Study Finds Online Education Beats the Classroom
Jim LiebeltJim is Senior Writer, Editor and Researcher for the HomeWord Center for Youth and Family at Azusa Pacific University. Jim has over 25 years of experience as a youth and family ministry specialist, and has been on the HomeWord staff since 1998. He has served over the years as a pastor, author, youth ministry trainer, adjunct college instructor and speaker. Jim’s culture blog and parenting articles appear on HomeWord.com. Jim is a contributing author of culture and parenting articles to Crosswalk.com. Jim and his wife Jenny live in Olympia, WA.
- 2009 Aug 21
I'll go out on a limb and predict that online education will be the wave of the future in K-12 settings. My guess is that online learning will largely take place within school classrooms, but that the nature of the education will expand the classroom bringing it to the home, library, and other off campus settings thus enabling kids to go beyond typical homework assignments, progressing through course material at their own pace. If further studies continue to indicate the value of online education, it might well become the predominant model of education in the decades ahead.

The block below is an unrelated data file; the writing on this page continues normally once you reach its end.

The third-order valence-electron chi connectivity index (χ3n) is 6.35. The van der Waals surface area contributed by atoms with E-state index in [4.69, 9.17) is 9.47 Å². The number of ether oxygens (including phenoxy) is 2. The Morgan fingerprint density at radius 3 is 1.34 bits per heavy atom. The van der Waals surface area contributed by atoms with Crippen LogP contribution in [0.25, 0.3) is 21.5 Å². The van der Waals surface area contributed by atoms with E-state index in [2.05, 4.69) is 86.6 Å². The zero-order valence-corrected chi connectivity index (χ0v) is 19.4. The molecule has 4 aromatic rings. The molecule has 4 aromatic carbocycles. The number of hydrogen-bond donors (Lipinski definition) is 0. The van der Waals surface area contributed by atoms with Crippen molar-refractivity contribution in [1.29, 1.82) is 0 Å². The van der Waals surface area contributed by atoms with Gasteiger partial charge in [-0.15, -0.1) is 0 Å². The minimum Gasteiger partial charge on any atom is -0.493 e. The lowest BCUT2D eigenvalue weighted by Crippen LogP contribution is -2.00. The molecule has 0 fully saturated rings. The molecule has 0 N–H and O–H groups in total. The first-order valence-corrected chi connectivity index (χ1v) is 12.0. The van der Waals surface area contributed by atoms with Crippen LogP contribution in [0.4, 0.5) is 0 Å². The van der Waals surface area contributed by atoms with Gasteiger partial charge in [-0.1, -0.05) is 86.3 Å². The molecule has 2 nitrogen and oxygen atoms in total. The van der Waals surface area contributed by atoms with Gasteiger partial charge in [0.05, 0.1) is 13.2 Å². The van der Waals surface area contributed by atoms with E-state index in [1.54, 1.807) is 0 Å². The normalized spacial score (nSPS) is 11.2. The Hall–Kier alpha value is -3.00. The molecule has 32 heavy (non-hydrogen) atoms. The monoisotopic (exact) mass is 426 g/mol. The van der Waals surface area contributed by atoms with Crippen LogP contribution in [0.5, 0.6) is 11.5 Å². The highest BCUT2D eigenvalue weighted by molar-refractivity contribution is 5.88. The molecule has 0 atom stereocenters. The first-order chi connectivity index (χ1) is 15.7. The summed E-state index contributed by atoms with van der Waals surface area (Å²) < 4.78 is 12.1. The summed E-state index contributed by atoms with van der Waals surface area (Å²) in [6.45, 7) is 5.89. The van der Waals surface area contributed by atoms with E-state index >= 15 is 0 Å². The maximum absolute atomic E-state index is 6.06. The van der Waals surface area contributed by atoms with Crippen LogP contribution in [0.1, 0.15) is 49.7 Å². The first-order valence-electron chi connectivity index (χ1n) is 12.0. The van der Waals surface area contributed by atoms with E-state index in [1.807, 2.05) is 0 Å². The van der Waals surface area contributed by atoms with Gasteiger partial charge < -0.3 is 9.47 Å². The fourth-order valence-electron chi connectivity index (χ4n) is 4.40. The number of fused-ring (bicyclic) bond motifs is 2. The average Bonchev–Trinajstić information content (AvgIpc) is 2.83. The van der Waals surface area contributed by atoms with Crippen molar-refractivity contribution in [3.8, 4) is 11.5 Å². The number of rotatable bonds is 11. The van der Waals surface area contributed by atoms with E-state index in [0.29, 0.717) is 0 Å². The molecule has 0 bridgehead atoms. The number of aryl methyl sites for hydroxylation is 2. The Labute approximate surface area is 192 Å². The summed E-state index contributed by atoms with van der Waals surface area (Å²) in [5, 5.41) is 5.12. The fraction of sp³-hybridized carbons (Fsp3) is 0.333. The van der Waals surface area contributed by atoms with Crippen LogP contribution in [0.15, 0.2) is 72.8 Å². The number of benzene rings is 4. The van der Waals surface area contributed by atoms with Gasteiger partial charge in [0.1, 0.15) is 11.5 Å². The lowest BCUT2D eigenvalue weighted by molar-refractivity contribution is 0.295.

A recent report on online education reached an intriguing conclusion: "On average, students in online learning conditions performed better than those receiving face-to-face instruction."
The report examined the comparative research on online versus traditional classroom teaching from 1996 to 2008. Some of it was in K-12 settings, but most of the comparative studies were done in colleges and adult continuing-education programs of various kinds, from medical training to the military.
Over the 12-year span, the report found 99 studies in which there were quantitative comparisons of online and classroom performance for the same courses. The analysis for the Department of Education found that, on average, students doing some or all of the course online would rank in the 59th percentile in tested performance, compared with the average classroom student scoring in the 50th percentile. That is a modest but statistically meaningful difference.
"The study's major significance lies in demonstrating that online learning today is not just better than nothing — it actually tends to be better than conventional instruction," said Barbara Means, the study's lead author and an educational psychologist at SRI International.
This hardly means that we'll be saying good-bye to classrooms. But the report does suggest that online education could be set to expand sharply over the next few years, as evidence mounts of its value.